What is this machine?
- CPU: AMD Ryzen Threadripper 3970X 32-Core - http://www.amazon.com/dp/B0815JJQQ8/?tag=level1techs-20
- Motherboard: MSI Creator TRX40 - http://www.amazon.com/dp/B081FXBWTD/?tag=level1techs-20
- AMD GPU, because open source, obviously: Sapphire Radeon Pulse RX 5600 XT - http://www.amazon.com/dp/B083R25Z94/?tag=level1techs-20
- Case: be quiet! Pure Base 500DX - http://www.amazon.com/dp/B087D7KNL9/?tag=level1techs-20
- Extra Pure Wings 140mm fan - http://www.amazon.com/dp/B00ECWKE3A/?tag=level1techs-20
- CPU Cooler: Noctua NH-U14S TR4-SP3 - http://www.amazon.com/dp/B074DX2SX7/?tag=level1techs-20
- PSU: be quiet! Straight Power 11 Platinum 1000W - http://www.amazon.com/dp/B085WW32T2/?tag=level1techs-20
- Preferred Memory Kit: 256gb/3600 memory kit -
*Note 3600 on 8 sticks is hard to attain! It is very much an overclock on this platform.
- Backup/“Plan B” Memory Kit: 128gb memory kit: - http://www.amazon.com/dp/B0836C8XD6/?tag=level1techs-20
- Storage, because we gotta go fast: Liqid Element LQD3000 - https://www.liqid.com/products/composable-storage/element-lqd3000-aic-pcie-ssd
Rationale Fluff TODO
Arch Linux Setup Notes
This roughly follows the arch wiki installation guide, found here:
These steps are “extra” steps you can do early in the install process to setup Linux MD for raid, LVM and (optionally) LUKS v2 Encryption).
It would roughly slot in/replace the “Partition the Disks” section with this – " A Grand Adventure In Raid And Partitioning The Disks"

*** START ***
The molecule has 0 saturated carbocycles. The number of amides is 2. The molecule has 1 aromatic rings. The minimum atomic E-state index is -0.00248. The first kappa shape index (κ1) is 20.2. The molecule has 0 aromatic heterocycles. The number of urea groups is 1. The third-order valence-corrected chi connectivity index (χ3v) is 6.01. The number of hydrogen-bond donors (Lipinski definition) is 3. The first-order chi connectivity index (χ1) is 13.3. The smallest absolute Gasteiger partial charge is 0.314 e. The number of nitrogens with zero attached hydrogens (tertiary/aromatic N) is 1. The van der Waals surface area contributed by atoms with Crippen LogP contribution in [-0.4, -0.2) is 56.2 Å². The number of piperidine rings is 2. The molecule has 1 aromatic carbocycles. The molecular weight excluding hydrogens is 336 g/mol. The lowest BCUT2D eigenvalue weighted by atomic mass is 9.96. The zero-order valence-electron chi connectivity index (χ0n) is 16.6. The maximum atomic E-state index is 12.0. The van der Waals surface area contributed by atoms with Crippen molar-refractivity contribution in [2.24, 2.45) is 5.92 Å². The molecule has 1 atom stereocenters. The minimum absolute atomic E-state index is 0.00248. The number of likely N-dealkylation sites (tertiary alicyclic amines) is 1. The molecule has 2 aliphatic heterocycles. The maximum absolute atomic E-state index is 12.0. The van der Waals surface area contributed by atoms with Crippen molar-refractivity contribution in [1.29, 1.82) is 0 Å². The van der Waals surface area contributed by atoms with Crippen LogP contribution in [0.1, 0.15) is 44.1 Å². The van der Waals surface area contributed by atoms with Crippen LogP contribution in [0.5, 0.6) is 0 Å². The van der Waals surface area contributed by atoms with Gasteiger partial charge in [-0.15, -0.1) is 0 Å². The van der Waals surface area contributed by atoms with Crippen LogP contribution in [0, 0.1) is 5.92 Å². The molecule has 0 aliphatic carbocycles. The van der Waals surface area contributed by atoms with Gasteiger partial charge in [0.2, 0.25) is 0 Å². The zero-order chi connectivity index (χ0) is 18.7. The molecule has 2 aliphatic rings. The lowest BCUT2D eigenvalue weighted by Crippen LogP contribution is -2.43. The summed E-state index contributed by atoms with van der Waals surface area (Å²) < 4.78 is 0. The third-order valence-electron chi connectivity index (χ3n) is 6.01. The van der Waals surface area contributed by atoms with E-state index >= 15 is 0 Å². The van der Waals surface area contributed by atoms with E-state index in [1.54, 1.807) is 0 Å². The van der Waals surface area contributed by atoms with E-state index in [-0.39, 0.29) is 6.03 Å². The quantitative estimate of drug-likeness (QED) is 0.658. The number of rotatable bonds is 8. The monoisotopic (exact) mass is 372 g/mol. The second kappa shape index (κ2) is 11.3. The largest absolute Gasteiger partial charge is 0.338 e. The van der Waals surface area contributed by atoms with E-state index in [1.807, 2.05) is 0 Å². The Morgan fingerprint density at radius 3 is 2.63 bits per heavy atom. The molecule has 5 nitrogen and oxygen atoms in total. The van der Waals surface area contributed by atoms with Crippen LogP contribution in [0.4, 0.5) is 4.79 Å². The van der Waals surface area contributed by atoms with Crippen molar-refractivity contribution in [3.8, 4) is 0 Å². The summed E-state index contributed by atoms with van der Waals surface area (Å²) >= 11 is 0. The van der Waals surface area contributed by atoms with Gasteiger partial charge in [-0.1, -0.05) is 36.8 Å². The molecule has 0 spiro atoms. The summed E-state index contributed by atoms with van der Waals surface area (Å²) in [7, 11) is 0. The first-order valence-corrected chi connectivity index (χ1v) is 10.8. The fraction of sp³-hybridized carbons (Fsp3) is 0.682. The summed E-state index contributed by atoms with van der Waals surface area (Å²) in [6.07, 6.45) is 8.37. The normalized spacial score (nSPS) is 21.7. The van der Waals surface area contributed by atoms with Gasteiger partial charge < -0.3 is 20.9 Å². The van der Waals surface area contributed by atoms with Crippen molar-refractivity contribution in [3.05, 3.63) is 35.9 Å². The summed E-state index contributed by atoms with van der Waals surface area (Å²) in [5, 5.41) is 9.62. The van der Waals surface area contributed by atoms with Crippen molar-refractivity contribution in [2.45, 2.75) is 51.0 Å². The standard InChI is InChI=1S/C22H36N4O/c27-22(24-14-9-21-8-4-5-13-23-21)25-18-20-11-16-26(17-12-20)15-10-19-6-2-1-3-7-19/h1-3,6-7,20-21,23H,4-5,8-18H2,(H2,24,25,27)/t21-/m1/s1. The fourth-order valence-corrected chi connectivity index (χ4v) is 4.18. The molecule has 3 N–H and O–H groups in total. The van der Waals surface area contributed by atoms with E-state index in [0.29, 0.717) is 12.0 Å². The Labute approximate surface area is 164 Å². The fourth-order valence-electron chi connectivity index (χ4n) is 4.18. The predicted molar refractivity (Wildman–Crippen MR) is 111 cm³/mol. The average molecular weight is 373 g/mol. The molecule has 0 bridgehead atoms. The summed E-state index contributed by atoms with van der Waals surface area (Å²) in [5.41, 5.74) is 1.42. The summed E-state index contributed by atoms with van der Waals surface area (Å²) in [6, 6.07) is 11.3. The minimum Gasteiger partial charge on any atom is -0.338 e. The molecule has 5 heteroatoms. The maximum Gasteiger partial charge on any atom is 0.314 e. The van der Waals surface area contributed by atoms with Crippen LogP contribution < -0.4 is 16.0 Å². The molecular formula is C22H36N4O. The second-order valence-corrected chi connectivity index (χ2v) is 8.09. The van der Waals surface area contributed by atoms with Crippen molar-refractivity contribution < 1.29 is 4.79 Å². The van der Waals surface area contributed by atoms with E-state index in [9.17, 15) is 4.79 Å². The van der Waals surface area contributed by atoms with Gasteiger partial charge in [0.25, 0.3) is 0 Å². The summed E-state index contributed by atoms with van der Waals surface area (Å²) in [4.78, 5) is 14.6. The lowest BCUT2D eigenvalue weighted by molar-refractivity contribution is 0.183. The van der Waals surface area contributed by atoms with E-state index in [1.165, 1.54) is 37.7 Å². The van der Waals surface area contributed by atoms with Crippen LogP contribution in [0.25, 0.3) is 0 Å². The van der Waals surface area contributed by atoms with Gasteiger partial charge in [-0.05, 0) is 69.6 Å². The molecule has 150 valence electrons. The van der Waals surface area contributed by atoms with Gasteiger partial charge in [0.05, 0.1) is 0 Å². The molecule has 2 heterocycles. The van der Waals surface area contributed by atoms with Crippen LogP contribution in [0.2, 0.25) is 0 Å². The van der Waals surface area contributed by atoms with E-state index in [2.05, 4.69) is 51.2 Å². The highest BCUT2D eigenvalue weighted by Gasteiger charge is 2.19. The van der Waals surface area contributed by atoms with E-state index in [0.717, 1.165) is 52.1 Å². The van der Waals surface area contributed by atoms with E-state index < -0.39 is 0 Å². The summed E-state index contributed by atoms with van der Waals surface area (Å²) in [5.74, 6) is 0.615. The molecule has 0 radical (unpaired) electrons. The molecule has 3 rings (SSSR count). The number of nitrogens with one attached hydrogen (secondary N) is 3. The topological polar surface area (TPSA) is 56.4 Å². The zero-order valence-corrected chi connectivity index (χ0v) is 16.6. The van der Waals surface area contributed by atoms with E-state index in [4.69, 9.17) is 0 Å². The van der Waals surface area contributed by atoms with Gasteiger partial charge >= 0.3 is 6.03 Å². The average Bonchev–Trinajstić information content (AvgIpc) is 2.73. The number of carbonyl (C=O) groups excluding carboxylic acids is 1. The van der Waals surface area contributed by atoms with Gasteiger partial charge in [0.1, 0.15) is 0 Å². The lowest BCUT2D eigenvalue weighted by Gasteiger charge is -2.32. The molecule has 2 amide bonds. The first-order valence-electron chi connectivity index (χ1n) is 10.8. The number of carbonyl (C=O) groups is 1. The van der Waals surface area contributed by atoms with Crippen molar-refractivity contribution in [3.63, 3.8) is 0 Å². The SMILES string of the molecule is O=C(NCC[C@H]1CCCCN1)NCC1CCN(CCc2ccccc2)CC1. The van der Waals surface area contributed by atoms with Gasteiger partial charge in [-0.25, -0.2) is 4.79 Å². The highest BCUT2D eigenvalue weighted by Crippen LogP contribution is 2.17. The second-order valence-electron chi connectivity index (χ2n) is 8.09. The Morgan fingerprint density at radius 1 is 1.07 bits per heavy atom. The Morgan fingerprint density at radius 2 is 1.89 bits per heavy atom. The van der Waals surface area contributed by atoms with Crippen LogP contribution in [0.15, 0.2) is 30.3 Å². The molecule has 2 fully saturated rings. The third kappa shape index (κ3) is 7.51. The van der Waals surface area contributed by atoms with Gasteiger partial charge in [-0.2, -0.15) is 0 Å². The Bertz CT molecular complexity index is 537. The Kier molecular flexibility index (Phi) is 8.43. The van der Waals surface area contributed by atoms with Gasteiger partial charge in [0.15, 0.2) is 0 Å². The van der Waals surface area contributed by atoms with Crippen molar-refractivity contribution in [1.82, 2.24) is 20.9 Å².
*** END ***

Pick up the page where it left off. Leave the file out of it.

Arch Linux Pre-Installation Steps
First, we want to partition the NVMe. See the arch wiki for more info, but in general terms we’re going to need 1) an EFI partition (because we’re booting modern UEFI not legacy) 2) a boot partition (because we’ll be using linux md raid, or lvm, or lvm+luks or luks+lvm, etc) and 3) the data storage partition.
lsblk gdisk /dev/nvme0n1
I am choosing to change the partition types to Linux Raid here in this setup step to help mdadm auto-detect and auto-assemble the md array.
I have also chosen to have my EFI partition on one NVMe device and my boot partition on another device. They are both 500m. This is an arbitrary (and somewhat larger than necessary) value.
I have also created a 2gb swap partition. This setup assume we do NOT need suspend/resume functionality.
If you DO want suspend-to-disk/resume functionality, I recommend the even-more-complicated setup of a LUKS v1 encrypted /boot partition plus a Luks v2 / root file system. But this setup isn’t covered in this how-to. Perhaps in a future how to!?
In the video, I created the partition layout manually on the first two disks because it is slightly different. If you’d rather you could create 4 partitions – EFI, Boot, root fs, swap – so that each disk is identical.